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MIT scientists explore physics, geometry of crumpling

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CAMBRIDGE, Mass. -- What do mountains, wrinkled slacks and a crushed soda can have in common? The answer: all have been crumpled.

In the September 2 issue of Nature, MIT researchers and colleagues describe the geometry and physics behind the basic building block of a crumpled object: a cone-like deformation reminiscent of a coffee filter.

"We have described the 'hydrogen atom' of crumpling," said Lakshminarayanan Mahadevan, the Karl Van Tassel Career Development Associate Professor in the Department of Mechanical Engineering. Much as chemists' understanding of the hydrogen atom aids their work in studying more complicated molecules, the new work will aid scientists' understanding of crumpling phenomena on scales ranging from the formation of mountains to the crinkled red blood cells that characterize one disease.

"We can never fully understand such phenomena, which are ubiquitous, without understanding the basic elements involved," Professor Mahadevan said.

Mountains, wrinkled pants and other crumpled materials all begin as a thin sheet, be it the Earth's crust or a smooth swatch of fabric. When that sheet is packed into a smaller volume -- as happens, for example, when you crush a piece of paper into a ball -- it crumples. And the basic element of a crumpled object is the cone-like structure.

"When there are many of these structures, they interact with each other and are responsible for the ridges and peaks that one observes in a crumpled sheet," Professor Mahadevan said.

"One only has to look as far as one's shirtsleeve or trouser knee to realize this -- a fact that is beautifully illustrated in the chiaroscuros of Leonardo da Vinci and Albrecht Durer showing the complex draping patterns of textiles." (da Vinci is referenced in the Nature paper.)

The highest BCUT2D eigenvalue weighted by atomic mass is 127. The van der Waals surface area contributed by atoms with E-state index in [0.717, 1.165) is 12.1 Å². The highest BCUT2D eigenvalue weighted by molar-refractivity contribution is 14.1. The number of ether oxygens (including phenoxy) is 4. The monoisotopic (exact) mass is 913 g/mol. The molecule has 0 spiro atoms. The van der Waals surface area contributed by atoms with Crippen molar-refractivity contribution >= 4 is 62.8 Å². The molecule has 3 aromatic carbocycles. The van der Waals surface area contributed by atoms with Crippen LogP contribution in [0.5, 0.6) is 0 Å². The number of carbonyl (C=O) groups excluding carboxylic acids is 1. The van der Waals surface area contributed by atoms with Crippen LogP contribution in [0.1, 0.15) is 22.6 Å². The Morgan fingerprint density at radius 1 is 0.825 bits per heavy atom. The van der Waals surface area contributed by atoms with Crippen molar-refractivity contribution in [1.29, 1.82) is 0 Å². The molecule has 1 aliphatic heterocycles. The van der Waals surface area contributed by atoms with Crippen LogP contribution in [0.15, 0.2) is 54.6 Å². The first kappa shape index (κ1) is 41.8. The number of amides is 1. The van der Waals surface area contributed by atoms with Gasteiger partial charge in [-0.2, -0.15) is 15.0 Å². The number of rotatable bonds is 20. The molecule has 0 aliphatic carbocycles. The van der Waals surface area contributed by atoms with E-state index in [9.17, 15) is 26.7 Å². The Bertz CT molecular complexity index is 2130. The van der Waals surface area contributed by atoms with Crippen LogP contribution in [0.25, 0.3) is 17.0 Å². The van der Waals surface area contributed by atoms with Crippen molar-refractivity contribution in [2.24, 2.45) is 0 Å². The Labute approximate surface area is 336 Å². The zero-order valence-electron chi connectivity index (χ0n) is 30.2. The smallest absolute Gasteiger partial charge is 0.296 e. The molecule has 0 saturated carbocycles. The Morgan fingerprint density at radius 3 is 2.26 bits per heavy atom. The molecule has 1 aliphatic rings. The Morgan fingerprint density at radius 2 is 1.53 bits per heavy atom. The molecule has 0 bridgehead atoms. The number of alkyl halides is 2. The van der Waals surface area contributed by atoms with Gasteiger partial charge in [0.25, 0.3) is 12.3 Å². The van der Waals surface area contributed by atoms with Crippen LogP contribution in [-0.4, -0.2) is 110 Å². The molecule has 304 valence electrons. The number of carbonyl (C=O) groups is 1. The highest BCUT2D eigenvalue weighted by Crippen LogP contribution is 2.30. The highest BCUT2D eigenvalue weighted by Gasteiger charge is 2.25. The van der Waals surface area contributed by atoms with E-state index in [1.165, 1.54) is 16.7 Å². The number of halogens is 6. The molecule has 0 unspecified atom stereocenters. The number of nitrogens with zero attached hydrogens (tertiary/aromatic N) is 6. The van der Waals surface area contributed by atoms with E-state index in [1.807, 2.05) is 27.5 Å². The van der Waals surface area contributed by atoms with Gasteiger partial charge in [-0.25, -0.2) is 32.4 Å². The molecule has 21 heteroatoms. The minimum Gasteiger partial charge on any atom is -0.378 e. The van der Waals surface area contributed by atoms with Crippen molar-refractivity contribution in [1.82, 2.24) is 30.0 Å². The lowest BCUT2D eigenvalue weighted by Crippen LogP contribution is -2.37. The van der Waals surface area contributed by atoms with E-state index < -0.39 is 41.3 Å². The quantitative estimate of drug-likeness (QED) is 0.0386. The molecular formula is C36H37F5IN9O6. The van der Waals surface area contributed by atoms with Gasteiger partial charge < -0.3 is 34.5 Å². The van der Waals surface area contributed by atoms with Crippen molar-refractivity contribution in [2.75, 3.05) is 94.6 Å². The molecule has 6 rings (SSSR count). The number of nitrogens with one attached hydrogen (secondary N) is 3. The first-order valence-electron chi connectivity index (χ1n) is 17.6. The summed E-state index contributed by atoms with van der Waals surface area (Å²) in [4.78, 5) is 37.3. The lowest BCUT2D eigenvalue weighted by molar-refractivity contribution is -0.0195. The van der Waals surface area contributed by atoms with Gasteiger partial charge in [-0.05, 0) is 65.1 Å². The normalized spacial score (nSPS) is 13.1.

In the current work, the researchers explain the geometry of the cone-like structure, its response to mechanical forces and its stability. Next, they do the same for a more complicated problem: two such structures connected by a ridge.

The result, said Professor Mahadevan, "is a unifying concept in the sense that if you ever have a thin sheet of any material being subject to compressive forces, it will always respond by eventually forming these shapes and ridges in the way we describe."

The analysis that defined these shapes and ridges also led to other insights. For example, the researchers found that in the initial stages of crumpling everything is dominated by bending (rather than stretching).

In their paper, the researchers also suggest that further studies of crumpling could take advantage of the pops, snaps and other sounds associated with the loss of stability of the ridges and peaks. Such sounds differ in intensity depending on the stage of crumpling, "so by listening to them we may be able to explore how the crumpling is actually proceeding," Professor Mahadevan said.

How did he come to work on this general problem? "I have a deep interest in geometry and how it relates to the everyday world," he said. Last year he and colleagues published another paper in Nature that described the buckling behavior of thin filaments. An everyday example? A coiling stream of honey.

"These seemingly mundane everyday problems are often anything but. Yet their very ubiquity challenges us to explain them," Professor Mahadevan concluded.

Coauthors of the Nature paper are Professors Enrique Cerda and Francisco Melo of the Universidad de Santiago de Chile and Sahraoui Chaieb, a postdoctoral associate in MIT's Department of Mechanical Engineering.

The work was supported by Professor Mahadevan's Karl van Tassel chair, a Chilean Presidente de la Rep�blica Postdoctoral Fellowship, a postdoctoral fellowship from the Universidad de Santiago de Chile and the Chilean C������tedra Presidencial en Ciencias.

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